That’s a few ideas, at some point I’ll do some research to come up with more and do a blog post. Do keep me posted on your results!

Best, Paul

Bloating, acid reflux, anxiety, depression, hypoglycemia, hypothyroidism, fatigue

Just came upon your website and had a question for you. I have had some health concerns for the last four years, bloating, acid reflux, anxiety, depression, hypoglycemia symptoms, female complaints (I am in my forties), thyroid antibodies at 333, weight gain around my middle and too tired to work out like I once did. I used to be fikiiled with energy and great health no depression or anxiety. My doctor thinks these symtoms are all from peri-menopause and wants to treat me with Zoloft.

Needless to say I have tried to avoid the Zoloft. I have tired every avenue out there to cure myself. Most recently the Primal type diet. When I eat no grains or dairy I get horrible hypoglycemia symptoms and don’t feel great like everyone else on a low carb diet. I feel weak and more anxious. Do you think your diet would be easier for me with the addition of rice and potatoes?


Hi G,

Yes, I do think our diet will be better for you. You should eat enough starches to avoid hypoglycemia.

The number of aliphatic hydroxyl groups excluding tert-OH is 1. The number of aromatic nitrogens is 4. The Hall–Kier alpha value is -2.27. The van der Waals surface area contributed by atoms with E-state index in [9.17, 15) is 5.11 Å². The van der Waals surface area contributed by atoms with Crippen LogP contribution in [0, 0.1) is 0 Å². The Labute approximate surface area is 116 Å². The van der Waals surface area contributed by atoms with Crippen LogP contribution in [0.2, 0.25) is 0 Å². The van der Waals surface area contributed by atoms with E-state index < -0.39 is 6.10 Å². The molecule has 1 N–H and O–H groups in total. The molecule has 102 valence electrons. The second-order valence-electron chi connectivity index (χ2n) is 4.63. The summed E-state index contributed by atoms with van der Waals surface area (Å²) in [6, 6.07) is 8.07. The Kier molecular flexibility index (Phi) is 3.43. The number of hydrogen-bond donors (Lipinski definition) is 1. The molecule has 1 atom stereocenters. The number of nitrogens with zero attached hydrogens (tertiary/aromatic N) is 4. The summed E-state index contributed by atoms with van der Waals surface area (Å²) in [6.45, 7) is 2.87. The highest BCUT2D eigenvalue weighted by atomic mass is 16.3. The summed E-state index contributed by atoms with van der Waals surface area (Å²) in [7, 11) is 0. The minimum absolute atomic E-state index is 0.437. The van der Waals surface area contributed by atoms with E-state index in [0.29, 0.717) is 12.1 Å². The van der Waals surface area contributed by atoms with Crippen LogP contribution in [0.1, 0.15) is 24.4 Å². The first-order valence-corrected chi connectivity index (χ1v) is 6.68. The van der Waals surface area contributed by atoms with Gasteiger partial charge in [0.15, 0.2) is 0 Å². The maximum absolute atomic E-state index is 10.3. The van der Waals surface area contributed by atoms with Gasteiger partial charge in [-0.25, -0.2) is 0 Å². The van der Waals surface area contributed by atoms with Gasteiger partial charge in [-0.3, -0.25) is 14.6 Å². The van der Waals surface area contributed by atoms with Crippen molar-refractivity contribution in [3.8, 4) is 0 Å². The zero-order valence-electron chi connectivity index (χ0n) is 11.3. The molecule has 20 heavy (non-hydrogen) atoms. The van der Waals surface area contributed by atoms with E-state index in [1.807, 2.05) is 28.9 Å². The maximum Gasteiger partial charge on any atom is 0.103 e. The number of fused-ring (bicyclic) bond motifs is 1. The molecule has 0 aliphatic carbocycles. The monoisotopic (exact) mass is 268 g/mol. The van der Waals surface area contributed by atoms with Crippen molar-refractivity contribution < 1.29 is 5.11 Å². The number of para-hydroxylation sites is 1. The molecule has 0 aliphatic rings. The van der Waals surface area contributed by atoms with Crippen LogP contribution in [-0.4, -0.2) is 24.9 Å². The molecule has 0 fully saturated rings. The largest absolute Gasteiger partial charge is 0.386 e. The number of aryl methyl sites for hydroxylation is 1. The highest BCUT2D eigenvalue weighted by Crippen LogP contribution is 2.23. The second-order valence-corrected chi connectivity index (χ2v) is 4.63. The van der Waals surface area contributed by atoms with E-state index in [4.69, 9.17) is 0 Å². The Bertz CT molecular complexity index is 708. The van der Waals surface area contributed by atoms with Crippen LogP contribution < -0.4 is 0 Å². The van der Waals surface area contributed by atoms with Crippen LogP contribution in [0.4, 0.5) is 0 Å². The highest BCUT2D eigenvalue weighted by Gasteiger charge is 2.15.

The key thing for you is treating the infections which are consuming so much glucose and making you glucose-deficient if you don’t eat enough carbs. Whatever pathogen(s) this is, it seems to have infected your gut and caused the various gut problems; circulating pathogen-derived toxins and immune cytokines are probably responsible for the anxiety and depression. Hashimoto’s hypothyroidism may be either due to circulating toxins or a thyroid infection.

I would suspect some kind of protozoal or parasitic infection due to the hypoglycemia, but what I really recommend is getting your doctor to have a stool sample analyzed for pathogens. Metametrix has a good test. Once you know what pathogen to treat, and get on a better diet like ours, you should improve quickly.